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WWC stars gone home early: The All-Eliminated Team

The quarterfinals of the Women’s World Cup kick-off on Saturday, meaning just eight teams are left in the quest for the 2011 FIFA Women’s World Cup. That also means that eight teams have been sent home after just three games of group play.

Unfortunately, the world will not be further exposed to some great players on teams that just did not have enough to collectively get through to the knockout stage. The eight teams eliminated from the tournament are Nigeria, Canada, Mexico, New Zealand, North Korea, Colombia, Norway and Equatorial Guinea.

The early departures of Canada and Norway were particularly strong examples of teams falling from grace, while New Zealand and Equatorial Guinea leaving early was expected but unfortunate. Taking into consideration strictly players on the eight teams that are no longer in the tournament, below is a Group Stage Best XI. We’ll call it “The All-Eliminated Team.” It features at least one player from each of the eight teams that have departed Germany.

The All-Eliminated Team:

Goalkeeper: Precious Dede, Nigeria – Dede was stellar in net for the Super Falcons, who gave up just two goals in the entire tournament. Nigeria held Germany and France to a goal apiece before finishing with pride in a 1-0 victory over Canada.

Defender: Ali Riley, New Zealand – Riley assisted Hannah Wilkinson’s stoppage time equalizer against Mexico and was dangerous going forward throughout the tournament. She was also expectedly stellar defensively.

Defender: Osinachi Ohale, Nigeria – Equal to Dede in the net for Nigeria was Ohale at center back, who was particularly impressive in containing the German attack.

Defender: Song Jong-Sun, North Korea – Song looked good going forward and in defense, particularly considering the center of North Korea’s defense was weak. At 30-years-old, she was a rare veteran on the tournament’s youngest team.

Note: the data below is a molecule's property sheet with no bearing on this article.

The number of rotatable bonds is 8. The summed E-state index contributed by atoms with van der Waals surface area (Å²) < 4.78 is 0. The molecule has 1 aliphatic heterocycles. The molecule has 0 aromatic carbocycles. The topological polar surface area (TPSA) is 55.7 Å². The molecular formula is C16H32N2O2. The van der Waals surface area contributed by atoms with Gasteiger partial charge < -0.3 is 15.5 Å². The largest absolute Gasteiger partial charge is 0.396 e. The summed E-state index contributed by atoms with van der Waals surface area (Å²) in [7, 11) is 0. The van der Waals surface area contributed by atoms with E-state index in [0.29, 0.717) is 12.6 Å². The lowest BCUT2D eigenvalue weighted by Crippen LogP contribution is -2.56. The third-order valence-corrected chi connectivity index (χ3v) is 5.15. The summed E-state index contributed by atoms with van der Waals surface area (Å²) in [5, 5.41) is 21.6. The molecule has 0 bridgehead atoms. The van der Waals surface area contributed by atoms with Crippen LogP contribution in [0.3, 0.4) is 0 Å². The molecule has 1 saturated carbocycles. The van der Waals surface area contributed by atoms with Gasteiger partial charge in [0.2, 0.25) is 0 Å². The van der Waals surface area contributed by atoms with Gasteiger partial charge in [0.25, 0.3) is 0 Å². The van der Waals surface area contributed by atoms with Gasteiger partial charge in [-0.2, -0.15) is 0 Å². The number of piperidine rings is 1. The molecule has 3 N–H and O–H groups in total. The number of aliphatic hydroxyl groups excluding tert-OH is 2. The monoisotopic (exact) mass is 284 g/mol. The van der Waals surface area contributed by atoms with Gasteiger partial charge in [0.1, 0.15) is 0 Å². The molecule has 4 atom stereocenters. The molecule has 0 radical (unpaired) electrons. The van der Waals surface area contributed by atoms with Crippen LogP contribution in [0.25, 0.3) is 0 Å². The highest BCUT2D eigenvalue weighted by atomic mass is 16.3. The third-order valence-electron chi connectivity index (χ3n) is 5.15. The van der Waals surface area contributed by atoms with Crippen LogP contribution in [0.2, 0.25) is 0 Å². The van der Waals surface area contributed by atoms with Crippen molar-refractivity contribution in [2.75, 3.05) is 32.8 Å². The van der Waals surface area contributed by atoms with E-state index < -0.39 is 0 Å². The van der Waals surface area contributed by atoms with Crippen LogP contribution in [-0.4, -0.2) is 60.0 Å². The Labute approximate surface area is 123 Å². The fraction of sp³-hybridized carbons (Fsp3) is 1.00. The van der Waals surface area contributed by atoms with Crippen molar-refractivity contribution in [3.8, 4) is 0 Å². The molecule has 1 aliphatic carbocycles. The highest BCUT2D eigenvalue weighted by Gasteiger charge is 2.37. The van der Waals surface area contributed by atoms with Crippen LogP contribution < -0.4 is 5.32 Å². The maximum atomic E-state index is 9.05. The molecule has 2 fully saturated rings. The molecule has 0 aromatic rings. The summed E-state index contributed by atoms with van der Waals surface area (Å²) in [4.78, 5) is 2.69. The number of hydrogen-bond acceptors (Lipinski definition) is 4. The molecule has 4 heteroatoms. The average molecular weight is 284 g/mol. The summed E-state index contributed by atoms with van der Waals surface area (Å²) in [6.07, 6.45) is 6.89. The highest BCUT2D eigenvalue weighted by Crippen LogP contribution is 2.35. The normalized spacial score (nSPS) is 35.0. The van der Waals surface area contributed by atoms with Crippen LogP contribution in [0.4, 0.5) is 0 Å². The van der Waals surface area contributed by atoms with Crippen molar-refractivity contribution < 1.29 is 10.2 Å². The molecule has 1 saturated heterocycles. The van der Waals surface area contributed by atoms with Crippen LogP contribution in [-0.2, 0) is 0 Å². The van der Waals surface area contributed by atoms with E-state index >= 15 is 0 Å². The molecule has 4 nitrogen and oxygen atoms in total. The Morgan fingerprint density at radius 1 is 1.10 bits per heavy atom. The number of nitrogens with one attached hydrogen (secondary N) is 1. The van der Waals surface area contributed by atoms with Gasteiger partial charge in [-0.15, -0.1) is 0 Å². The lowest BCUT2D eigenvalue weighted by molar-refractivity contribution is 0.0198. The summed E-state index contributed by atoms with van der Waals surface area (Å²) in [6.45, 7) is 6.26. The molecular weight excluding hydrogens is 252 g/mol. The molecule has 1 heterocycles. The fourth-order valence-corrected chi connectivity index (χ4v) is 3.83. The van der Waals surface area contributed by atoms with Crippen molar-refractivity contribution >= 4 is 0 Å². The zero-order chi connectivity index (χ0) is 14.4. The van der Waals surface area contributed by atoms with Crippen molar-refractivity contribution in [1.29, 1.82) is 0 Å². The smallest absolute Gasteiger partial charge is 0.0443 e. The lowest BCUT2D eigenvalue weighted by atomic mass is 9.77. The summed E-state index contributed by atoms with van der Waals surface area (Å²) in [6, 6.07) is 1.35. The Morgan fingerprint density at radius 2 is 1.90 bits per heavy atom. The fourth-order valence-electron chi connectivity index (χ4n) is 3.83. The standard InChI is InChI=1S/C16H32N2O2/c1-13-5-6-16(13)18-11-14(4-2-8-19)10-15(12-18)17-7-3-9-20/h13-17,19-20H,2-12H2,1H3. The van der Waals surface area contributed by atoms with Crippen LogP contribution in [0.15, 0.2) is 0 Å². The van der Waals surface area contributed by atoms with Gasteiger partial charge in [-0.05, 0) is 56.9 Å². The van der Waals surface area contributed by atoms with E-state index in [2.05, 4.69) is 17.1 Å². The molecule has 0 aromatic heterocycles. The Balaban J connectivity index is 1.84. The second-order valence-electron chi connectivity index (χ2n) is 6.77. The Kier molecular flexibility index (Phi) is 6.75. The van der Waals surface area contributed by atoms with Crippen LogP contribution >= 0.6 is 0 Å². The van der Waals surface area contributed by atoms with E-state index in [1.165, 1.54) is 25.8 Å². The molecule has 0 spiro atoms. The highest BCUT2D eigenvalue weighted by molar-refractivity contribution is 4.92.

Midfielder: Emilie Haavi, Norway – The 19-year-old midfielder was a constant threat for Norway out wide on the flank and a definite bright spot on an otherwise very average team.

Midfielder: Añonma, Equatorial Guinea – She could be the best player not to be playing in the knockout stage. Añonma proved to be the flashy player everyone was hoping for, scoring Equatorial Guinea’s only two goals and proving she isn’t afraid to shoot no matter how far out she is from goal.

Midfielder: Diana Matheson, Canada – Matheson was probably Canada’s best player in what was easily the most disappointing team of the World Cup. She is consistently one of the smallest players on the field but always dangerous.

Midfielder: Carmen Rodallega, Colombia – Consistent she was not, but the flashes of good play that we saw from Rodallega were definite bright spots. She was a player that gave Colombia attacking options on the left flank and kept defenders honest.

Forward: Maribel Dominguez, Mexico – The Mexican captain scored once and added an assist for her country in this Women’s World Cup, where Mexico managed a shocking 1-1 draw with England but also collapsed in the final minutes of group play against New Zealand, giving up two late goals to tie 2-2.

Forward: Hannah Wilkinson, New Zealand – At just 19-years-old, Wilkinson is the future of New Zealand’s attack. She scored the equalizer in the fourth minute of stoppage time on Tuesday to give the Kiwis their first-ever point in the Women’s World Cup.

Forward:  Katerin Castro, Colombia – Like Rodallega, the consistency was not there for Castro, but she showed well against the United States in particular. Castro was unlucky not to have finished one against the Americans.


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